How to Memorise Your Lines Like a Pro
Memorising lines is hard work. If only we lived in a Matrix-style world where lines could be miraculously downloaded directly into the brain! Alas, that technology hasn’t been invented yet, and we must resort to tried and tested techniques for line memorisation.
Still, our brains are extraordinary things. People can memorise entire books by heart when they set their minds to it. Even though memorising lines can be challenging, it is within your power. As for how long it will take to learn, well that’s down to the individual and the timeline you’re working with.
Need to quickly and effectively learn some lines for a play? Read on and discover some of the techniques that professionals use to get the job done.
Four Essential Rules For Memorising Lines
When you set out to learn your lines, one of the best things to do is remain patient with yourself. Even the best actors cannot learn their entire script in an hour or a day! Whether for a musical, play or film, try not to rush the process as this is not conducive to effective memorisation.
1. Read The Entire Script First
When you receive a script, as tempting as it may be to only focus on reading your lines, you must read the whole thing from start to finish first. Why? Doing this helps you better identify your character, the story progressions, moods, important transitions and more.
Understanding your role as part of the entire script helps you gain direction and gives clues that can help you remember when your dialogue is coming up.
2. Use A Highlighter
Just like high school or university, a highlighter can be your best friend when it comes to helping you remember your lines. This helps them stand out, makes them easier to find and there are links between colour and better retention of text, so find your highlighters and get to it!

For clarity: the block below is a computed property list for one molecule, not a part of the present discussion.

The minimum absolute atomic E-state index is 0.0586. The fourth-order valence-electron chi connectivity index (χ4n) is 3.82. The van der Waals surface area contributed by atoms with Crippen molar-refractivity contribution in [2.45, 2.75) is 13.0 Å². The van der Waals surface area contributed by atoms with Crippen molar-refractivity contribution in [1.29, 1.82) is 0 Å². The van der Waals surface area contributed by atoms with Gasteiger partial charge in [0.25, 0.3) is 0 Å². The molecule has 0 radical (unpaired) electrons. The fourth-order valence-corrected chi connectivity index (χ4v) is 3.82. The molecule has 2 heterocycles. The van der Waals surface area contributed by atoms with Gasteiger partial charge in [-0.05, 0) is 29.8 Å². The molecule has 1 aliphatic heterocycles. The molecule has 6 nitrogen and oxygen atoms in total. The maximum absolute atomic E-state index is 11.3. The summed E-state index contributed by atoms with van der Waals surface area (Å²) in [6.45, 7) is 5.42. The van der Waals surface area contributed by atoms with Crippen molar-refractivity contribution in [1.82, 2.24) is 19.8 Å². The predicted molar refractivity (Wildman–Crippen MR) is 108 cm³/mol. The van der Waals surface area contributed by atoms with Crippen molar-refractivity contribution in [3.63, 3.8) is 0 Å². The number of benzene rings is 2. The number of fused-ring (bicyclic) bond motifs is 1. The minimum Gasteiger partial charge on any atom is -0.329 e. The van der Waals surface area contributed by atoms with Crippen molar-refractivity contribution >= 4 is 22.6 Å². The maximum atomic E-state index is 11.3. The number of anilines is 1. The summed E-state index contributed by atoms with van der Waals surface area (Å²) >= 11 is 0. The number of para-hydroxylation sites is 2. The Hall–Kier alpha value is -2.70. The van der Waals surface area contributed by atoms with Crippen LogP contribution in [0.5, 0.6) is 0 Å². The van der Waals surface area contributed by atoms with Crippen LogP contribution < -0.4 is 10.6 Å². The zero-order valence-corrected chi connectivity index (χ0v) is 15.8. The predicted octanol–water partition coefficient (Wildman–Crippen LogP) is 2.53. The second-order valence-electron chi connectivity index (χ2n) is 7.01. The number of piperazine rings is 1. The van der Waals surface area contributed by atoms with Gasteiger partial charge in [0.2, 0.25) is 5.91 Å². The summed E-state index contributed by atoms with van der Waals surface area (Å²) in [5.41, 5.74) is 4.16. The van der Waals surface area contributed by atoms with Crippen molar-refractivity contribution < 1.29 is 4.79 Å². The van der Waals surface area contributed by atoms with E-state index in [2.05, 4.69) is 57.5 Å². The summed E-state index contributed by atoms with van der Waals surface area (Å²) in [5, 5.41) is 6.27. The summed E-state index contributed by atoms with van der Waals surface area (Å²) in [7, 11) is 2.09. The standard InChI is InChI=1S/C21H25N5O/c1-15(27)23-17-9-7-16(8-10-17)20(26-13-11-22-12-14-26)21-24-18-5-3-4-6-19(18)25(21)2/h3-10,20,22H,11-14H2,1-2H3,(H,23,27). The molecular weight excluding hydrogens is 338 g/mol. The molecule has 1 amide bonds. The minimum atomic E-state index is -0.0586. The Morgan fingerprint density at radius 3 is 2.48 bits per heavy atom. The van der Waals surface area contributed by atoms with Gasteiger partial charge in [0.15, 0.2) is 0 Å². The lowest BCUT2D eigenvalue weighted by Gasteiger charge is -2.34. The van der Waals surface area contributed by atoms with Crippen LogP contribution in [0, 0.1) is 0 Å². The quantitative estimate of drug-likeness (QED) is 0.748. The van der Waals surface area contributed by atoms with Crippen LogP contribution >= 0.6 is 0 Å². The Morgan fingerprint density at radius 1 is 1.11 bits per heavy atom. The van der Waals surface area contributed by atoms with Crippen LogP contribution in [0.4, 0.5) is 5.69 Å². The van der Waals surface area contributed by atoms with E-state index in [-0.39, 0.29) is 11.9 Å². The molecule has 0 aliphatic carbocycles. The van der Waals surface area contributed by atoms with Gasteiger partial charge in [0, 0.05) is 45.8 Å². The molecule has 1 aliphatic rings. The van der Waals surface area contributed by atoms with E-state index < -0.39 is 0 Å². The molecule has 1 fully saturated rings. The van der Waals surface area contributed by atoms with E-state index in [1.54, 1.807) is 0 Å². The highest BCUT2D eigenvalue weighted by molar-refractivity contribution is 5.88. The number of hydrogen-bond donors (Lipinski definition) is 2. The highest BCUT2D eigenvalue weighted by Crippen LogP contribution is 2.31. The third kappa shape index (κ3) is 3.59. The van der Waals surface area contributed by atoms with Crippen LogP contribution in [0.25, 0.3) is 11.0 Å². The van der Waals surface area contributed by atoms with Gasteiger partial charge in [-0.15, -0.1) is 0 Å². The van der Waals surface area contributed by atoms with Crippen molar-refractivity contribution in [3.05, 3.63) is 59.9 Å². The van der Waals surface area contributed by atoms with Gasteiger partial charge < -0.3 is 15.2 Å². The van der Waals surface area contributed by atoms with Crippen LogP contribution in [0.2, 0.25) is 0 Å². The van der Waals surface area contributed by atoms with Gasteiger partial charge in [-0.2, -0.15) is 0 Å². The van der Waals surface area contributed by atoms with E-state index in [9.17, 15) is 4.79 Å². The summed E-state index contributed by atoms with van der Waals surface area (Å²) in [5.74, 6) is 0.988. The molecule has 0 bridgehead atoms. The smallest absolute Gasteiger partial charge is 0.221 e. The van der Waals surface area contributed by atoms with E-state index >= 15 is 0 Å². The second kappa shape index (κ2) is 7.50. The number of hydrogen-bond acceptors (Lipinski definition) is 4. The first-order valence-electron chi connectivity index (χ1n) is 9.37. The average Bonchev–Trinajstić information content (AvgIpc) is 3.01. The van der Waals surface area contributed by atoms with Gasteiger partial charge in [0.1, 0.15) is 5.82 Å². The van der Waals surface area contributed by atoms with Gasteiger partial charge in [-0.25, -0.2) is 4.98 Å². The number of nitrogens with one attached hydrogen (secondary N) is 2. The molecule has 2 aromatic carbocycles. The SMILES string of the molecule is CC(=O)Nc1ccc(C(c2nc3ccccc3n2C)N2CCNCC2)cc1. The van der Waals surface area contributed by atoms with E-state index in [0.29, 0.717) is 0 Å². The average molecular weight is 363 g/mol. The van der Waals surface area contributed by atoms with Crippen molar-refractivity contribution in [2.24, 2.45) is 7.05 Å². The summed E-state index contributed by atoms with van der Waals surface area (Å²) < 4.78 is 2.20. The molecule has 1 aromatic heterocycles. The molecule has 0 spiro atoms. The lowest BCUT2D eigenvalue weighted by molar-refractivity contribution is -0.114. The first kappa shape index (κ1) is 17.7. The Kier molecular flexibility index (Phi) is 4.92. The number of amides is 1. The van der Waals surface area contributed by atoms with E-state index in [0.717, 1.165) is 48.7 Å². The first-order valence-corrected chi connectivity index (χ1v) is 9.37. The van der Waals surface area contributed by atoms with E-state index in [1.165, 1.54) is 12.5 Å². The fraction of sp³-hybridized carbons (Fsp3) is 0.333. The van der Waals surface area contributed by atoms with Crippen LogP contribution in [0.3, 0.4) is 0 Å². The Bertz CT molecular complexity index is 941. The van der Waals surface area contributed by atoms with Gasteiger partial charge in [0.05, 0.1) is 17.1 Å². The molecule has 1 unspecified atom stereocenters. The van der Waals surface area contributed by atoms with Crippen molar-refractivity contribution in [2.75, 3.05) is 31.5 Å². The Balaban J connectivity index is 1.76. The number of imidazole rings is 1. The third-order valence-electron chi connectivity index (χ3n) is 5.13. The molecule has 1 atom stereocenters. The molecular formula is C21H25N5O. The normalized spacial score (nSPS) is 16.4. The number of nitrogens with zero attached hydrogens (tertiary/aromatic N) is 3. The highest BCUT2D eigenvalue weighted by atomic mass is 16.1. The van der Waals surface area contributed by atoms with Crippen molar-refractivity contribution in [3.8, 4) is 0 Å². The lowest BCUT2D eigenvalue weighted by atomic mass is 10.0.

3. Write Your Lines Out
While you may not need to write out your entire dialogue, writing out difficult-to-remember sections can be very beneficial. The act of writing your lines out can be a highly effective tool for helping you remember, especially if you recite them out loud while doing so.
4. Practise Out Loud
Reciting your lines out loud is a simple but effective method for helping you remember. Practising with a scene partner, or even a family member or friend can further enhance the brain’s ability to store your lines in your memory.
How Do Actors Memorise Lines?
In addition to the above, there are lots of different techniques that actors use to memorise lines. Two of the most popular options are brute-force repetition and memory techniques.
Repetition And Rote Learning
This method is nothing fancy, it’s just rote learning. You repeat the lines, over and over again, hammering them into your brain. This tends to be a boring and painful method, but it is also one that can get reliable results.
Some actors manage to find ways to enjoy learning by repetition. Done a certain way, it can become almost a meditative experience. You can also try moving around while learning lines. Repetition and rote learning is the same way we learn the alphabet and how to count.
The action of repeating the words helps them to become second nature, so that it requires no thinking to recite them.
If you want an option for memorising lines without rote learning then implementing some memory tricks may be the solution.